Borders schools iPad rollout leads to future careers fair –

The iPads were given to secondary pupils in the Borders in 2019
At a glance
The Inspire Learning project launched in the Borders in 2019 with all secondary pupils given their own iPad
It has since been extended to children in primaries six and seven
An Inspire Learning festival this year included a "careers of the future" fair
Education chiefs in the Borders have taken their iPad roll-out in schools to a new level with a careers fair of the future.
Universities, colleges and many technology employers provided workshops and demonstrations on how the jobs market will look in years to come.
Joining the pupils in Kelso was the recently appointed interim chief executive of Education Scotland, Gillian Hamilton.
She said: "It is a joy to see the young people learning about what the future for them holds."
The fair hoped to give pupils an idea of what their careers could be after school
Pupils were given hands-on experience of creating augmented reality, exploring space engineering, and powering up green-energy vehicles.
They were also provided with talks and demonstrations on robotics, data sciences and ground-breaking animation.
Ms Hamilton added: "The festival is great fun, but it is also really important in giving pupils an idea of where the careers will be after they leave school."
The Inspire Learning programme was launched in the Scottish Borders in 2019 with all secondary pupils and teachers being given their own iPad.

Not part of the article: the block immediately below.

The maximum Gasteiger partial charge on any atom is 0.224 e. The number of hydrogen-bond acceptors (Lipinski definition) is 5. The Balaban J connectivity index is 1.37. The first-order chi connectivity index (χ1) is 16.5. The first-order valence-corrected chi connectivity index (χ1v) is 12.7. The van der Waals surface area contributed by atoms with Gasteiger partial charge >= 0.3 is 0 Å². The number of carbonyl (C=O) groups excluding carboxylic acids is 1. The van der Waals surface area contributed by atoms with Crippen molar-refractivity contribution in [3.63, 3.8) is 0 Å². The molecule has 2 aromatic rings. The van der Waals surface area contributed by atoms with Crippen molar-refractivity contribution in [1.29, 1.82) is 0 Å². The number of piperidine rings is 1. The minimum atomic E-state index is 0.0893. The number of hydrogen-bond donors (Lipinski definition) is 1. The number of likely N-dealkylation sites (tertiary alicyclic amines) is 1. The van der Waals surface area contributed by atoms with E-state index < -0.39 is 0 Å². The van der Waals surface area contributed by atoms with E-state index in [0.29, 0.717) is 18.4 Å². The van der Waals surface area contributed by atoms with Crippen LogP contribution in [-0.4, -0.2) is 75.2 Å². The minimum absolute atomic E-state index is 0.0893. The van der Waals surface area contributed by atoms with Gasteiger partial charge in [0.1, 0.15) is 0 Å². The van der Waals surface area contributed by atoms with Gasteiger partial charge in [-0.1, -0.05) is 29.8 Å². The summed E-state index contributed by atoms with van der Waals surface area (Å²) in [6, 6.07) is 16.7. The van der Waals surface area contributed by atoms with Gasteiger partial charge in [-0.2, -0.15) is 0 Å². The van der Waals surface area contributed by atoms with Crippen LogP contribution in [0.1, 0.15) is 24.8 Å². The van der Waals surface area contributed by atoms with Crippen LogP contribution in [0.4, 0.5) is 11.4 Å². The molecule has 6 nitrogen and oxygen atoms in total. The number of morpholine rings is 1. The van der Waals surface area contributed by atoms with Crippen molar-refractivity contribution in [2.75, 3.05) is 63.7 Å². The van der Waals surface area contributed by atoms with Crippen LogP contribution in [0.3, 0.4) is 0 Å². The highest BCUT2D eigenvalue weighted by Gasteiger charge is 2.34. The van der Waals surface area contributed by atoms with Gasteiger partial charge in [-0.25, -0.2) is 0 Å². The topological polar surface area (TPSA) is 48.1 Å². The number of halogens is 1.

The £16m scheme was rolled out to primary six and seven pupils during the pandemic.
And the inaugural Inspire Learning festival was staged in Kelso last year with an aim of introducing the primary pupils to the benefits of using iPad technology in their learning.
The Inspire Learning festival was held in Kelso
This year, the event was expanded to include a careers of the future fair for all S2 students.
Education councillor Leagh Douglas said: "The Inspire Learning programme has evolved and will continue to evolve.
"Today we are focusing on the opportunities that technology will bring when these 14-year-old pupils leave school.
"We have experts in many fields and this will give them food for thought when it comes to considering higher or further education, or employment careers."
Although most of the fair concentrated on science and computing, demonstrations also included the use of technology in social care and mechanics.
Paul Graham, who is an Inspire Learning development officer, said: "We want to show our young people how engrained technology is in our worlds right now.
"And we also want to show them where careers of the future will be – data science is already one of the biggest employment sectors with demand growing all the time.
"This is about transforming their learning into career opportunities."
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